Too many options -- and gaps -- in education
By Maurice Switzer You know those double-edged news flashes , like when you find out that you’ve won the lottery but your divorced husband has the ticket, or the car dealer agrees to give you $2,000 more on your trade-in but jacks up the price of the
By Maurice Switzer
You know those double-edged news flashes , like when you find out that you’ve won the lottery but your divorced husband has the ticket, or the car dealer agrees to give you $2,000 more on your trade-in but jacks up the price of the new car he’s selling you by $3,000?
Well that’s kind of how I’m feeling about the announcement that governments of the Northwest Territories and Nunavut have joined forces to create a mandatory curriculum for high school students to learn the legacy and history of residential schools.
The good news is that it’s high time that Canadian students anywhere will be required to study any segment of their country’s history in order to graduate. In Ontario, for example, you can earn a secondary school diploma with only one history credit over four years of study, the same requirement that exists for physical education or French as a second language.
A study earlier this year indicated that nearly half of Canadians were not aware that July 1, 1867 marked their country’s constitutional debut.
Unfortunately, First Peoples pay a big price for this embarrassing national ignorance by Canadian citizens about their own past. That’s why there are over 800 unresolved land claims and the federal government feels little public pressure to honour and implement the treaty and inherent rights clauses in their own Constitution. It’s why the Harper government can get away with ignoring auditor-general reports about their mismanagement of the Indian Affairs file, and recommendations by its own commissions about the urgent need for comprehensive investments in First Nations education.
So it's good that governments in the far North are insisting on courses of study that require students to learn about residential schools. As Truth and Reconciliation Commissioner Marie Wilson says, “We all need to realize this very, very key point: that residential schools are not aboriginal history; this is Canadian history based on Canadian laws that aboriginal people had no say in.”
Amen to that.
Now, as to the location of these new courses, it strikes me as odd that the first two jurisdictions to mandate this type of history education are the furthest from the Nation’s Capital, the only two territories in Canada where Aboriginal peoples form the majority of the populations – 50.3 per cent in NWT, and a whopping 85 per cent in Nunavut.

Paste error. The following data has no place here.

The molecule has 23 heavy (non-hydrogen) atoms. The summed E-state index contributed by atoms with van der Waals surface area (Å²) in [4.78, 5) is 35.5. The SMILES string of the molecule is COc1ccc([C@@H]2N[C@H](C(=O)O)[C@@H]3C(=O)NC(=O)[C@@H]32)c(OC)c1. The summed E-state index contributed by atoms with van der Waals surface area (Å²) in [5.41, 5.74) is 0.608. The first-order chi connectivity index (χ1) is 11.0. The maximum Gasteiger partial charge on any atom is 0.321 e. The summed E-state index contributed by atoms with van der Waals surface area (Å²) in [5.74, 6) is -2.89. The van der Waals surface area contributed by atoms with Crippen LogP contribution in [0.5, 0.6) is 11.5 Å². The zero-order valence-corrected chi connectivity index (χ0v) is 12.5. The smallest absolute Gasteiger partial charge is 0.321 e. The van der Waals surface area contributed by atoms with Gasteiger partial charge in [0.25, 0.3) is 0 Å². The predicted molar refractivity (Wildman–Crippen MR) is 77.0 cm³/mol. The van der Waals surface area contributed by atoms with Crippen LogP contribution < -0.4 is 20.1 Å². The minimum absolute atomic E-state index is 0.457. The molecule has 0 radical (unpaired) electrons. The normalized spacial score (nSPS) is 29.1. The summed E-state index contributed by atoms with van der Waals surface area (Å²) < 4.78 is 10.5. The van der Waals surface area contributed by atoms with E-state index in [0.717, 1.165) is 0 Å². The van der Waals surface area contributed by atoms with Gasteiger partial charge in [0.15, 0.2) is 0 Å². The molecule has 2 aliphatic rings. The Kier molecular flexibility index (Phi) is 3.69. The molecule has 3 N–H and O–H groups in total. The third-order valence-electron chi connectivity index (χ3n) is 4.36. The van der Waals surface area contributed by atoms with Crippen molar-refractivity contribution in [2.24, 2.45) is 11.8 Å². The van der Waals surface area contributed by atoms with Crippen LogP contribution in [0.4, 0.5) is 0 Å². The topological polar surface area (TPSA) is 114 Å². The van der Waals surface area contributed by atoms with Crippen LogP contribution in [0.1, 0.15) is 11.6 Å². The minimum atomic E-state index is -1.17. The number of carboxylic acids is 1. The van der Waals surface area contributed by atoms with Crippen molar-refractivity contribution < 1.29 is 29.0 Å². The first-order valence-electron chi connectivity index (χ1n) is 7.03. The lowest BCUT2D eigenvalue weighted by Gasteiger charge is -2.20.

Those two places had some of the last operating residential schools and have Canada’s highest per capita number of residential school survivors. That sounds a bit like “preaching to the converted” to me.
Even after two federal government apologies for Canada’s role in operating the abuse-ridden network of 100 compulsory Native boarding schools, this country’s politicians and educators still seem timid in talking about what certainly qualifies as the darkest chapter in national history – the forcible confinement and brutal abuse of many of the 150,000 children taken from their parents’ care.
The official policy of aboriginal assimilation practised by Canada is surely as important for high school students in Sarnia or Peterborough or Orillia or Thunder Bay or North Bay or Pembroke to learn about as the study of the World War II Holocaust of European Jews.
They should also learn more about the contributions that First Peoples have made -- and continue to make -- to Canada and the world.
It’s not often that I have ever been known to agree with anyone in Stephen Harper’s cabinet, party, or species, but I think that Immigration Minister Jason Kenney made a good point in a speech where he criticized the presentation of Canadian history as one about a country built on conquest. There are many heroic and uplifting aspects to this country’s past. How about the role played by usually anonymous First Nations leaders like Musquaquie and Shingwaukonse and Bemanakinang in leading 10,000 warriors in the successful defence of Canada in the War of 1812, when they supported a meagre contingent of 1,000 British troops west of Montreal?
How about First Peoples’ contributions -- the inventions of canoe, and dogsled, and snowshoe and kayak, cultivations of rice and over 70 hybrids of corn, and use of over 500 medicines still used in modern pharmacology?
This is not merely Aboriginal history – this is Canadian history.
It’s time it was taught as required study in all schools across Canada, not just in places that might be out of sight and out of mind....unless you're Santa Claus.
Maurice Switzer is a citizen of the Mississaugas of Alderville First Nation. He serves as director of communications for the Union of Ontario Indians and editor of the Anishinabek News.
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